added 1/18/2004 by Willie B. Lakey
We’ve all had those vacations or long weekends that leave us physically and, sometimes, emotionally drained. By the time you hit the sack at the end of your holiday, you’re actually looking forward to returning to work where you can rest up.
Such has been the present offseason for yours truly.
When the Florida Marlins capped a remarkable season with a Game 6 win over the granddaddy of all major league teams, the New York Yankees, little did any of us know just how exhausting, controversial and out of the ordinary this winter would be. One of the first salvos was fired quietly in mid-November when one of the game’s best players ever, and certainly the top player of his generation, Barry Bonds announced he would not be part of future MLBPA marketing agreements and would, instead, seek his own deal.
This really wasn’t earthshaking or precedent-setting since top players in other sports have done the same in the past 10-15 years. The biggest effect it will have is that from now on in many of the computer games, the 50-HR slugger in the heart of the Giants’ order will be named John Doe instead of Bonds.
Collusion, that ugly word that cost the MLB owners a pretty penny or billion back in the 80s, has also been tossed around again this offseason. The players union seems happy enough to just keep giving the owners all the rope they want. Assuming this ever does go to court, we should know the score by the time it’s settled early in 2009.
Steroids and drug testing was also in the news for a while. Baseball will presumably figure out a new way to test so that fewer than 5% of the players get caught.
The humongous, colossal, enormous trade talks between the Red Sox and Rangers, and possibly 15-20 other franchises on the side, occupied most of the offseason news. A deal to relocate the game’s two highest-paid players, Alex Rodriguez and Manny Ramirez, fell through. Personally, I think they should do away with allowing any money to trade hands in a swap. But then, I’m really not familiar with the numbers baseball throws around these days. Once you get past needing just one comma in a dollar figure, well, that’s a whole new, uncharted world for me.
Pete Rose and the Hall of Fame were also in the news this winter. I bet that 90% of the casual sports fans out there know Rose has admitted to betting on baseball now and that Cooperstown is his next hopeful stop on his Feel Sorry For Petey Tour. But I bet fewer than 10% of those same fans can tell you that Paul Molitor and Dennis Eckersley were recently elected to the Hall of Fame after careers in which they did not gamble on baseball and were, for the most part, good guys who promoted what is good about the game.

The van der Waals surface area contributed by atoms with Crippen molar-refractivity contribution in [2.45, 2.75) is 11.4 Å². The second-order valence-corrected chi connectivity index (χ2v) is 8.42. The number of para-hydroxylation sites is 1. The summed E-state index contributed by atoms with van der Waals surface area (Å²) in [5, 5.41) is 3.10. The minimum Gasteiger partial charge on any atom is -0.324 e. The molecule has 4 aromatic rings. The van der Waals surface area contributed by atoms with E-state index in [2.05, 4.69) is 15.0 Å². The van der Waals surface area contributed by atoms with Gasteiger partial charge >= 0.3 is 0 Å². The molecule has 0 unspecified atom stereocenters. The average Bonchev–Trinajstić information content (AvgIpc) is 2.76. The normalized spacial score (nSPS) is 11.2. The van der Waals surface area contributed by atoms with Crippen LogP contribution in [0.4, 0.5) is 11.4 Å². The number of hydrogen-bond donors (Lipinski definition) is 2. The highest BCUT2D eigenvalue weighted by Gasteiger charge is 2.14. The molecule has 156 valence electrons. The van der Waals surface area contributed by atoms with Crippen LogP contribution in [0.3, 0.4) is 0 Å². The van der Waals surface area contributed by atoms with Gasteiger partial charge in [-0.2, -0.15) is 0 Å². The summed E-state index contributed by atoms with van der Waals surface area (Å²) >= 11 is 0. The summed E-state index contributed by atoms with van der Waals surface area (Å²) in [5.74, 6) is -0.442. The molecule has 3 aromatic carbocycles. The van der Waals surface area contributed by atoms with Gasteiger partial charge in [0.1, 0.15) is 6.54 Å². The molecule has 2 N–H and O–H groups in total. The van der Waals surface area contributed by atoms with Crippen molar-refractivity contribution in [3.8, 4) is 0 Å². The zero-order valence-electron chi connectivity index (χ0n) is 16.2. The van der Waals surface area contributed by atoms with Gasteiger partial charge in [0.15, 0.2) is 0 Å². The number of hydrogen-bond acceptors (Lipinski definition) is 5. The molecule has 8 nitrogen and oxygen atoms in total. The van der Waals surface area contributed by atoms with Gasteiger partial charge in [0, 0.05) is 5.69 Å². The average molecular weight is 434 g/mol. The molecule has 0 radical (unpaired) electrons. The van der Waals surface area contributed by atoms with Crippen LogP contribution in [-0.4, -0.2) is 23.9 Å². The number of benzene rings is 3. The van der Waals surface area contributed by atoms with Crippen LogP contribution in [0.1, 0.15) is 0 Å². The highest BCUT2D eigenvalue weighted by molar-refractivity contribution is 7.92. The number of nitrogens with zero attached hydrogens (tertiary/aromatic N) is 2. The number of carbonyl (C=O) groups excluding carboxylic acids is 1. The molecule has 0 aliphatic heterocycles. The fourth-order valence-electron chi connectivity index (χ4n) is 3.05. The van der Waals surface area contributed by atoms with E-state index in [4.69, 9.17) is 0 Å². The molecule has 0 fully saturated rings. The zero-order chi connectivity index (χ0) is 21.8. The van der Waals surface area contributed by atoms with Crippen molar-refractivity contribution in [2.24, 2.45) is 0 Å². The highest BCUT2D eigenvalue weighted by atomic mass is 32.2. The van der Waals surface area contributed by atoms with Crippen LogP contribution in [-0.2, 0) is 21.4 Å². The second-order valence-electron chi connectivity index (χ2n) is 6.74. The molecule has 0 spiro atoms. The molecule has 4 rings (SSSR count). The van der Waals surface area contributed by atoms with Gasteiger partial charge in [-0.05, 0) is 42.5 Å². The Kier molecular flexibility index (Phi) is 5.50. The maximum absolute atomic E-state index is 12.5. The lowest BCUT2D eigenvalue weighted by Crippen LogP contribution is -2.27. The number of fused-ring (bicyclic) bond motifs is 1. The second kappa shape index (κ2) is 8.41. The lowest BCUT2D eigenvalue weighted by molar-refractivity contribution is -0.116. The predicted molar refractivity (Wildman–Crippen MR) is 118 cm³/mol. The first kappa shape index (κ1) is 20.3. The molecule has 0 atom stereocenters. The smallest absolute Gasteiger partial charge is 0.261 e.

The Astros and the Hall of Fame also generated some controversy, though most Houston fans probably don’t realize it. The San Antonio Express-News recently ran a story about the fact no players elected to Cooperstown to date have entered with an Astros cap on their bronzed noggins. The article ran under the subheading “Analysis,” then opened with the words, “In the 40-plus years of what has masqueraded for big-league baseball in Houston…”
Some analysis, huh?
And then the Astros, that quiet little squad that calls the Bayou City home, somehow fell into the offseason fracas. All they did was sign a couple of homeys, usually no big whoop to folks outside Houston or the Lone Star State. But the fact the two boys coming home have been part of that vaunted Yankees rotation in recent years, and the fact one of them stayed retired just long enough to catch 417 [i]Law & Order[/i] reruns on TNT, that made it all the more newsworthy.
Bringing Andy Pettitte home started the tsunami that has, if nothing else, at least served one positive note, that being flooding owner Drayton McLane’s reservoirs with serious coin. Hard to understand how a guy as quiet and reserved as Pettitte could cause much of a commotion. But out the gossipmongers did come, especially once Andy’s friend started hinting that maybe he did have one more year left to play.
Roger Clemens has always been a love-him-or-hate-him guy. Take it from me, someone who has been on both sides during the Rocket’s pitching career. I’ve always liked him in the majors, he reminds me of Don Drysdale and Bob Gibson, a pair of pitchers I used to hate watch beat my Astros, yet at the same time admired for their tenacity and toughness and talent.
But early on, I was not a Clemens fan. He just happened to pitch for the wrong college, wearing that putrid orange instead of majestic maroon!
Clemens has been called everything from a traitor to a liar to a schemer by those who seem happier when wallowing in the negative than soaking in anything positive. Heck, if an old, stubborn and cranky Aggie like myself can get past his burnt orange dress shirt at the press conference, you’d think the others would come around. But I guess not, those folks will always exist, sadly.
Maybe now things will quiet down in baseball while many of us anxiously count the days until spring training cranks up. God knows I can use the rest.
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